Is Your Phone Ruining Your Personal Relationships?

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Personal Relationships

The smartphone revolutionized how human beings communicate when it was first introduced. Flip phones quickly went out the window as people discovered a smartphone can do so much more than make phone calls. But more than a decade later, phone addiction is a very real thing. And it might just be ruining your personal relationships.

How much time do you spend staring at your screen every day? Would you rather chat with your friends on social media than have a meaningful discussion with your partner? Do you and your children text each other even when you are all in the same room?

Phone Addiction Is a Real Thing

Make no mistake about it, cell phone addiction is a real thing. There are some people who impulsively use their phones throughout the day. They cannot imagine being without their phones, so they do everything they can to make sure it never happens.

Not convinced? Check out these stunning statistics:

  • 71% of cell phone owners sleep with their devices close by
  • 60% of U.S. college students believe they exhibit cell phone addiction
  • 44% of Americans say they could not go a day without their phones
  • 40% of cell phone owners never disconnect for any reason
  • 36% of cell phone owners find themselves constantly checking their phones
  • 35% of cell phone owners think of their phones first when they wake up.

A smartphone can be a fantastic tool for all sorts of purposes. But it can also interfere with relationships by preventing people from doing those things that are required for relationships to grow and strengthen.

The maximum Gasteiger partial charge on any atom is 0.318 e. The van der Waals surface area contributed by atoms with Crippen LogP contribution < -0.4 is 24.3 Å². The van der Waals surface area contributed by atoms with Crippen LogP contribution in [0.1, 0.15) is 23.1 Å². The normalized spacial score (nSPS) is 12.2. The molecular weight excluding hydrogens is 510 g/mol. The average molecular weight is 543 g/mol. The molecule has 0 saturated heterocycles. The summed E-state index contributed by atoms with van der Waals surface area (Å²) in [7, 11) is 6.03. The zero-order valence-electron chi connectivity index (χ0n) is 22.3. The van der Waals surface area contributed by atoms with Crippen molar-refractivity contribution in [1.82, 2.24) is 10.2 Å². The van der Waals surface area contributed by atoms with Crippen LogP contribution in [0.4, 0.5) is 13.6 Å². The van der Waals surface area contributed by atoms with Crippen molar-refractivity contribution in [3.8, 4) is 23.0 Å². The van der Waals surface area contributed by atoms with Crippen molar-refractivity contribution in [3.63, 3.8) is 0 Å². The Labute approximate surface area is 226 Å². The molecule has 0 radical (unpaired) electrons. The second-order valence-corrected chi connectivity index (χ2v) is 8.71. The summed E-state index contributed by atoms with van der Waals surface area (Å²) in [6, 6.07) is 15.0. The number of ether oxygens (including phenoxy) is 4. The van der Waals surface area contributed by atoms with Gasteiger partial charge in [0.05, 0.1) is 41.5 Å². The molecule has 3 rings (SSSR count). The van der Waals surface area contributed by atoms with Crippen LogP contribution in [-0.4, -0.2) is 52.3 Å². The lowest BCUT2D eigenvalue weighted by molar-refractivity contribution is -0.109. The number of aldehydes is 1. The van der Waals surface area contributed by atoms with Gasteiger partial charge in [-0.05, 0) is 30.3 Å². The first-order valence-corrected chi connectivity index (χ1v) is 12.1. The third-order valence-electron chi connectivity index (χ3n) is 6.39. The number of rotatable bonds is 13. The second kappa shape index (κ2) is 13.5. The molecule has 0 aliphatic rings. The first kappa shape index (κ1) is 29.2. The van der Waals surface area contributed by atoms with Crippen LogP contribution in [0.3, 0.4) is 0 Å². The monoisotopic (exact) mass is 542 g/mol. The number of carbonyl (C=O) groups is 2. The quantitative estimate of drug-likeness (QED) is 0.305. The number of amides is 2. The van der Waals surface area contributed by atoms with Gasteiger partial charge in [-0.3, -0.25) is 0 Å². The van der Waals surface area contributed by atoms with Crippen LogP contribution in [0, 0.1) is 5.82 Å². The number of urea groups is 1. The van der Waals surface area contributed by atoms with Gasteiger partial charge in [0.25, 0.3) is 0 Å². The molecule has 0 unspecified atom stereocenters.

Preventative Measures for Solid Relationships

If you suspect that your cell phone might be ruining your personal relationships, you are probably right. The fact that you are considering the possibility should tell you something. Now it is time to do something about it.

Relationships & More is a Rye, NY counseling center that offers couple’s therapy, marriage counseling, adolescent counseling, and individual therapy. They suggest the following preventative measures to improve your relationships:

  • Establish House Rules – Establish how and when smartphones can be used in the home. For example, maybe phones will not be allowed during shared meals. Once you establish rules, stick with them.
  • Establish Tech-Free Zones – Establish certain areas where technology will not be allowed. A good starting point is the bedroom. Making the bedroom a tech-free zone can help with both sleep and romance.
  • Monitor Screen Time – Screen time monitoring apps are available for both cell phones and computers. Why monitor? Because it is a great way of making yourself aware of just how much time you spend staring at a screen.
  • Make Access Difficult – When you are out and about, you can minimize screen time by making it difficult to access your phone. Bury it in the deepest part of your purse or backpack. Put it in a hard-to-access pocket.

Developing a phone addiction is fairly easy because phones themselves are so ubiquitous. In addition, the pervasiveness of the mobile app gives the smartphone so much functionality that the possibilities are almost endless.

You Need a Behavioral Change

Phone addiction is no different from any other type of compulsive behavior. The only solution promising long-term success is a behavioral change. An unwillingness to change what you do and how you do it increases the likelihood that you will never conquer your phone.

Is your phone ruining your personal relationships? Only you know for sure. But if it is, step back and ask yourself what is most important. Would you really rather trade your loved ones for a fleeting electronic gadget?

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